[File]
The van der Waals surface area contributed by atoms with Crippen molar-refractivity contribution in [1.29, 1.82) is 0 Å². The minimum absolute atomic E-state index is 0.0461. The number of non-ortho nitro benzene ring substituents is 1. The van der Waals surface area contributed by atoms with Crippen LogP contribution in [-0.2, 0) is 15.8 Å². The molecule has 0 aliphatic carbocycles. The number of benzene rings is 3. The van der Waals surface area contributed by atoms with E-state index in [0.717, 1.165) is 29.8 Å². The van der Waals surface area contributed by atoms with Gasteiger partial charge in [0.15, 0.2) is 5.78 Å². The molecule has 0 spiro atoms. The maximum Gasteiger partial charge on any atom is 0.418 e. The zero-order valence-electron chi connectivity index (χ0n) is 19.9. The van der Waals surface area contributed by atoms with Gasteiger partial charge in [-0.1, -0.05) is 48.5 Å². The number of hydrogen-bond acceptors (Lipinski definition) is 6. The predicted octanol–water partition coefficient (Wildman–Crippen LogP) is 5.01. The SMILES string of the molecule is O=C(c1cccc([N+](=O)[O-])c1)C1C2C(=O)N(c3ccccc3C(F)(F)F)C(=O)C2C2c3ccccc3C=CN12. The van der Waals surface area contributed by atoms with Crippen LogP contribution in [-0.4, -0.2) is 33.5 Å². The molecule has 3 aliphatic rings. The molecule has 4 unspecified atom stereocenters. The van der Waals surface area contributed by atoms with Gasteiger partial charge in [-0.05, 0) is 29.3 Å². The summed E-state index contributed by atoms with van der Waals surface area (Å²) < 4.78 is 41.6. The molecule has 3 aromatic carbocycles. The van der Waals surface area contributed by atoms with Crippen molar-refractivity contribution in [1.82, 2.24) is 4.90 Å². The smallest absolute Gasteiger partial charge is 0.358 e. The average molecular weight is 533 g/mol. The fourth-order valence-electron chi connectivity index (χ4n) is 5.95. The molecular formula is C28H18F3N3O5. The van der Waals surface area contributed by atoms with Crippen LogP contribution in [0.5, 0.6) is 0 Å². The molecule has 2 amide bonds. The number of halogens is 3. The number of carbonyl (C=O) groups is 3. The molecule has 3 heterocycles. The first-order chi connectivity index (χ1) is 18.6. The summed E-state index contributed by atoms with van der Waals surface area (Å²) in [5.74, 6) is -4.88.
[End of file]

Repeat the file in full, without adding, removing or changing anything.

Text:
The van der Waals surface area contributed by atoms with Crippen molar-refractivity contribution in [1.29, 1.82) is 0 Å². The minimum absolute atomic E-state index is 0.0461. The number of non-ortho nitro benzene ring substituents is 1. The van der Waals surface area contributed by atoms with Crippen LogP contribution in [-0.2, 0) is 15.8 Å². The molecule has 0 aliphatic carbocycles. The number of benzene rings is 3. The van der Waals surface area contributed by atoms with E-state index in [0.717, 1.165) is 29.8 Å². The van der Waals surface area contributed by atoms with Gasteiger partial charge in [0.15, 0.2) is 5.78 Å². The molecule has 0 spiro atoms. The maximum Gasteiger partial charge on any atom is 0.418 e. The zero-order valence-electron chi connectivity index (χ0n) is 19.9. The van der Waals surface area contributed by atoms with Gasteiger partial charge in [-0.1, -0.05) is 48.5 Å². The number of hydrogen-bond acceptors (Lipinski definition) is 6. The predicted octanol–water partition coefficient (Wildman–Crippen LogP) is 5.01. The SMILES string of the molecule is O=C(c1cccc([N+](=O)[O-])c1)C1C2C(=O)N(c3ccccc3C(F)(F)F)C(=O)C2C2c3ccccc3C=CN12. The van der Waals surface area contributed by atoms with Crippen LogP contribution in [-0.4, -0.2) is 33.5 Å². The molecule has 3 aliphatic rings. The molecule has 4 unspecified atom stereocenters. The van der Waals surface area contributed by atoms with Gasteiger partial charge in [-0.05, 0) is 29.3 Å². The summed E-state index contributed by atoms with van der Waals surface area (Å²) < 4.78 is 41.6. The molecule has 3 aromatic carbocycles. The van der Waals surface area contributed by atoms with Crippen molar-refractivity contribution in [1.82, 2.24) is 4.90 Å². The smallest absolute Gasteiger partial charge is 0.358 e. The average molecular weight is 533 g/mol. The fourth-order valence-electron chi connectivity index (χ4n) is 5.95. The molecular formula is C28H18F3N3O5. The van der Waals surface area contributed by atoms with Crippen LogP contribution in [0.5, 0.6) is 0 Å². The molecule has 2 amide bonds. The number of halogens is 3. The number of carbonyl (C=O) groups is 3. The molecule has 3 heterocycles. The first-order chi connectivity index (χ1) is 18.6. The summed E-state index contributed by atoms with van der Waals surface area (Å²) in [5.74, 6) is -4.88.